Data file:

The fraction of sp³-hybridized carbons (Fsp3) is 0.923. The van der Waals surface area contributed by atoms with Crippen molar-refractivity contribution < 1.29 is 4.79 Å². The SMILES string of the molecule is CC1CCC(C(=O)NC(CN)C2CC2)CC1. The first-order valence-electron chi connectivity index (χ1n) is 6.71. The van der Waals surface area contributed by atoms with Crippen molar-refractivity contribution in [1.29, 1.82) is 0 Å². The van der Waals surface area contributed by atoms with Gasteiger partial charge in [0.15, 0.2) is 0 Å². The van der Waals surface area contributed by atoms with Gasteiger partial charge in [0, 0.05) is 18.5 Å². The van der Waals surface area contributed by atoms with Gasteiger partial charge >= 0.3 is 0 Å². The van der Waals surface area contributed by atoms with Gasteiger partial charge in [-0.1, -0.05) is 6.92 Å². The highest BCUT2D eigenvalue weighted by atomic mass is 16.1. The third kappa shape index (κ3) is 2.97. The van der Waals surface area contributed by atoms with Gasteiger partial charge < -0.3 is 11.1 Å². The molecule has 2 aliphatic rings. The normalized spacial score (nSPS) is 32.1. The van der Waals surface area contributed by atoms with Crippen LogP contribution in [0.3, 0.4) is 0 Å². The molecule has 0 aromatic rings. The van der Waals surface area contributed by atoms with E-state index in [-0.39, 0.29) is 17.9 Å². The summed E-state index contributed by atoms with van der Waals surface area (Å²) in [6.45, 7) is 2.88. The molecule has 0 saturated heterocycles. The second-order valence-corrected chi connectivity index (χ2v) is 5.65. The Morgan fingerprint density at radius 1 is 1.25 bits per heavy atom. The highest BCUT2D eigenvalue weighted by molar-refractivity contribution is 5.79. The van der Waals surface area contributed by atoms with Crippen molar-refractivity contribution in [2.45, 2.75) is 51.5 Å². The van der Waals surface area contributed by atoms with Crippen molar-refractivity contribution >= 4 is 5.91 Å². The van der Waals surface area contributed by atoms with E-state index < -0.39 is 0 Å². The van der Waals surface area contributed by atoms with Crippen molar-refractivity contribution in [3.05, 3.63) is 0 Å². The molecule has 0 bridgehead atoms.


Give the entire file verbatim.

The fraction of sp³-hybridized carbons (Fsp3) is 0.923. The van der Waals surface area contributed by atoms with Crippen molar-refractivity contribution < 1.29 is 4.79 Å². The SMILES string of the molecule is CC1CCC(C(=O)NC(CN)C2CC2)CC1. The first-order valence-electron chi connectivity index (χ1n) is 6.71. The van der Waals surface area contributed by atoms with Crippen molar-refractivity contribution in [1.29, 1.82) is 0 Å². The van der Waals surface area contributed by atoms with Gasteiger partial charge in [0.15, 0.2) is 0 Å². The van der Waals surface area contributed by atoms with Gasteiger partial charge in [0, 0.05) is 18.5 Å². The van der Waals surface area contributed by atoms with Gasteiger partial charge >= 0.3 is 0 Å². The van der Waals surface area contributed by atoms with Gasteiger partial charge in [-0.1, -0.05) is 6.92 Å². The highest BCUT2D eigenvalue weighted by atomic mass is 16.1. The third kappa shape index (κ3) is 2.97. The van der Waals surface area contributed by atoms with Gasteiger partial charge < -0.3 is 11.1 Å². The molecule has 2 aliphatic rings. The normalized spacial score (nSPS) is 32.1. The van der Waals surface area contributed by atoms with Crippen LogP contribution in [0.3, 0.4) is 0 Å². The molecule has 0 aromatic rings. The van der Waals surface area contributed by atoms with E-state index in [-0.39, 0.29) is 17.9 Å². The summed E-state index contributed by atoms with van der Waals surface area (Å²) in [6.45, 7) is 2.88. The molecule has 0 saturated heterocycles. The second-order valence-corrected chi connectivity index (χ2v) is 5.65. The Morgan fingerprint density at radius 1 is 1.25 bits per heavy atom. The highest BCUT2D eigenvalue weighted by molar-refractivity contribution is 5.79. The van der Waals surface area contributed by atoms with Crippen molar-refractivity contribution in [2.45, 2.75) is 51.5 Å². The van der Waals surface area contributed by atoms with Crippen molar-refractivity contribution >= 4 is 5.91 Å². The van der Waals surface area contributed by atoms with E-state index < -0.39 is 0 Å². The van der Waals surface area contributed by atoms with Crippen molar-refractivity contribution in [3.05, 3.63) is 0 Å². The molecule has 0 bridgehead atoms.